Money Saving Monday Tip #21: Buy Refurbished Products
Photo by: nateOne
This article is part of an ongoing series where I write about Money Saving tips and strategies each Monday. You can see the rest of the series articles here.
I’m always on the lookout to save money, but I also understand that you often get what you pay for. Two years ago when I was shopping around for my first Blackberry I ran across a refurbished one that was literally $300.00 less than a new one. This to me was a huge sign to me that there must be something really wrong with it. Thus I did what I always do, I headed over to Google to get the real scoop. Turns out, refurbished products can be great deals. I called the Cingular sales department, and found out that refurbished Blackberries look no different than the new ones, and that the only difference is the warranty, which was 90 days instead of a year.
A few days later my refurbished Blackberry arrived in the mail. Cingular was right, had I not known it was refurbished, I would have thought it was new. It looked brand new, no scratches, no signs of use, everything worked, and it had the full packaging and instructions. I always snickered every time I spoke to someone with the same Blackberry, knowing that they most likely paid $300.00 more for theirs.
That Blackberry lasted me until mid this year, when due to dropping it I broke the thumb wheel, which would cost more to repair than the cost of a new Blackberry. What did I purchase? Another refurbished Blackberry of course. Once again, I saved almost $300.00 and like the previous one, it arrived in like new condition.
What are refurbished products and where do they come from?
Refurbished products are products that for one reason or another were returned to the manufacturer, fixed, and made available to sellers at a significantly reduced price. Here are just some of the reasons products are refurbished:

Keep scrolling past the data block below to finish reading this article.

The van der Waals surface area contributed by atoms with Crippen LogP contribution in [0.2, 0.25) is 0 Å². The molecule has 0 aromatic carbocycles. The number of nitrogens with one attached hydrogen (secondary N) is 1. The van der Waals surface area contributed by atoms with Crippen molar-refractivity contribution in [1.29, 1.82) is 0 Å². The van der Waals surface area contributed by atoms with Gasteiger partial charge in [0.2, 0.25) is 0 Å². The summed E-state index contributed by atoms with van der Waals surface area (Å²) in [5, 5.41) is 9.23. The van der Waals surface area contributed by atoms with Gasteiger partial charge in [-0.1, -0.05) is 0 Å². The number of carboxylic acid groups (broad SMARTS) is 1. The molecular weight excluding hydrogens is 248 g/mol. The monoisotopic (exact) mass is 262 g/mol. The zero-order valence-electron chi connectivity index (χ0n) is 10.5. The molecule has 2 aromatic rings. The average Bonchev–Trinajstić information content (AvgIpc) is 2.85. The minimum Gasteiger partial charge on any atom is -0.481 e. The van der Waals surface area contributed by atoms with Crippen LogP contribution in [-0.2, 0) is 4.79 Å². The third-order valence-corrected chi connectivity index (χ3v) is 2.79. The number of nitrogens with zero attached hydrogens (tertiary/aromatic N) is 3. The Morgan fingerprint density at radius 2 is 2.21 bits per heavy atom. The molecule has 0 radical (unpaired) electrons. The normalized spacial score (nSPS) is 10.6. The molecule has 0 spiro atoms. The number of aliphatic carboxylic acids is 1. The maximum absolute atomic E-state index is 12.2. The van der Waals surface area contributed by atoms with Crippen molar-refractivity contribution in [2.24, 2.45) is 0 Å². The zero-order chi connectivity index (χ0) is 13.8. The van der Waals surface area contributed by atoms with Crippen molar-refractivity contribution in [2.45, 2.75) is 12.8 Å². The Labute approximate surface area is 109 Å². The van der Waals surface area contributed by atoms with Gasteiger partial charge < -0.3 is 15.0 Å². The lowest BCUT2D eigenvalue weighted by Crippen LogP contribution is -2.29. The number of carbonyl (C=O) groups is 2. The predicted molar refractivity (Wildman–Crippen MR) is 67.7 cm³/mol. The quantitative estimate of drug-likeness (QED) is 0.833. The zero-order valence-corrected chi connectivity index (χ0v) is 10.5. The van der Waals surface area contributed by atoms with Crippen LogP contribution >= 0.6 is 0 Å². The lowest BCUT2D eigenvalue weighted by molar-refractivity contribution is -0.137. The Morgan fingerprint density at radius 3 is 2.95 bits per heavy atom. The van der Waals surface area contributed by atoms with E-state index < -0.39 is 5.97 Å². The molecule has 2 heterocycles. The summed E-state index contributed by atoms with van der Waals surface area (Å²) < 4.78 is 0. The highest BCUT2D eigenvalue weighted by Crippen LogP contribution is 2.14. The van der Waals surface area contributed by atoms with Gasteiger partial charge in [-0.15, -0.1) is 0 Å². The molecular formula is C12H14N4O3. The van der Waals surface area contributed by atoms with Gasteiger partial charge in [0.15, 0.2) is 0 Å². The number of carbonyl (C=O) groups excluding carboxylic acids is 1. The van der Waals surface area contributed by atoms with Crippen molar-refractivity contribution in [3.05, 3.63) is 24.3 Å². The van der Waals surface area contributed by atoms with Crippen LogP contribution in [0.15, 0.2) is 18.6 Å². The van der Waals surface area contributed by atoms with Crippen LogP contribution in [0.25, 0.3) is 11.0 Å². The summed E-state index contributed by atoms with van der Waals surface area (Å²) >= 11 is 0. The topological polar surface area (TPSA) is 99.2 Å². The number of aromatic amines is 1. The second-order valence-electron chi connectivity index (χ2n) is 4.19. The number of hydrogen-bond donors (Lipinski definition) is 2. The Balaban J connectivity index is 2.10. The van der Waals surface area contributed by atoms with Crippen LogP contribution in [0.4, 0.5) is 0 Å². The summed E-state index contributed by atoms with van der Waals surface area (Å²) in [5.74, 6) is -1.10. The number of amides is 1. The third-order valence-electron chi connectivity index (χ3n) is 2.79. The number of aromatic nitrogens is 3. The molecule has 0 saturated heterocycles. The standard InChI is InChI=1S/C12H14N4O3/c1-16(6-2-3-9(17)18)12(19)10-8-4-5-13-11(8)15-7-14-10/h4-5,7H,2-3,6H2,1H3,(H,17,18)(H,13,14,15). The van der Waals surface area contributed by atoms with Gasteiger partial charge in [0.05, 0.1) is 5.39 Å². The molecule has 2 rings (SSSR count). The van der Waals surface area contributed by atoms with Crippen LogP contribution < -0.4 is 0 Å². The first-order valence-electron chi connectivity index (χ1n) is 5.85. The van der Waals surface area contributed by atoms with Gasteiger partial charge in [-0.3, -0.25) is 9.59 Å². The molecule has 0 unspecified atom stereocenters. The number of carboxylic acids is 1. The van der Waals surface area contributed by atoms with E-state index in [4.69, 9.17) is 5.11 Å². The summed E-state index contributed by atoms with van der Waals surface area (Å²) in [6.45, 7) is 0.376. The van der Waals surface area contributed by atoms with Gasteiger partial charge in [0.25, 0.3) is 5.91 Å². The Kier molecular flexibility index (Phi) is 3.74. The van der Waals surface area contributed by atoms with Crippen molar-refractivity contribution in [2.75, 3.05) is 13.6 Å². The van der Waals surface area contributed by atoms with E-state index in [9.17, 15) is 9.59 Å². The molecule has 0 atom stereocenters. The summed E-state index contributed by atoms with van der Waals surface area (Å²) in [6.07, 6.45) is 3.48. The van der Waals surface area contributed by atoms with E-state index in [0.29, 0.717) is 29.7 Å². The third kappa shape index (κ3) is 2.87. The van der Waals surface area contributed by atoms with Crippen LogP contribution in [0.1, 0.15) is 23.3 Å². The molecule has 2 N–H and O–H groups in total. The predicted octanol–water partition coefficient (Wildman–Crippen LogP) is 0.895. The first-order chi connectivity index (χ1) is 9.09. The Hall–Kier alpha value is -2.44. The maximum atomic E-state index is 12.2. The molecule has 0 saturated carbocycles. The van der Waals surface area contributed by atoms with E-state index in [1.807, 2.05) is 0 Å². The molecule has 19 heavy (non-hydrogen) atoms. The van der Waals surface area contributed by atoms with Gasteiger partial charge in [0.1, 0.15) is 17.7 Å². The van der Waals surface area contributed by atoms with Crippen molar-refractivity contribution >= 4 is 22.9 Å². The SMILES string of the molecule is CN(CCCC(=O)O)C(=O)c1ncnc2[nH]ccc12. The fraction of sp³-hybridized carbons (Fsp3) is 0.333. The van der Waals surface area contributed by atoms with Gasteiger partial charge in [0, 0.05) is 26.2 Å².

Most every product is tested prior to leaving the factory, this is particularly true of electronics. Products that fail testing are candidates for refurbishing as the defect is generally the result of just portion of the product. The manufacturer fixes the component and makes the product available to resellers as refurbished. Another twist on this is that a manufacturer may release a product and due to a design or production problem, the product has a low customer satisfaction level and/or a high number of returns. The manufacturer may recall the product, fix the defect and resell the corrected product as refurbished.
Retail stores receive a large number of returns. These returned products are sent back to the manufacturer who then credits the reseller. In some cases the there is nothing wrong with the product, other than it was opened. In other cases the product is defective in someway. In either case, the product is fixed, repackaged and made available as a refurbished product.
While generally stores reduce the price of overstocked products, they will sometimes return the overstock to the manufacturer. With electronics, when a newer model starts being sold, manufacturers will frequently return the remaining stock of the older version to the manufacturer. These older models are frequently sold to overstock resellers and as refurbished products.
Where can I find refurbished products?
Most online retailers and service providers sell refurbished products in addition to new products. This includes computer manufacturers, cell phone providers, and Amazon.com. Other online sites specialize in carrying overstocked and refurbished products. My two favorites are Overstocked.com and Woot.com.
Things to watch out for
As with anything, there are a few things you need to watch out for though:
Make sure it has a warranty and/or return policy
Most credible refurbished products come with a warranty. The warranty is generally far less than the new product warranty, but is usually at least 30 days sometimes more. Also, make sure the retailer you are purchasing from has a reasonable return policy for the product. That way when you receive it and aren’t satisfied you can return it for a full refund. Also important is to make sure the product has a warranty for the country where you live. Personally I won’t purchase refurbished products that don’t offer both a warranty and return policy.
Is an extended warranty available?
While I don’t recommend purchasing extended warranties, the manufacturing having one available for the refurbished product makes me feel more comfortable about the quality of the product.
Do you buy refurbished products? Had any major successes or failures? How about some tips on where to find them? Add a comment!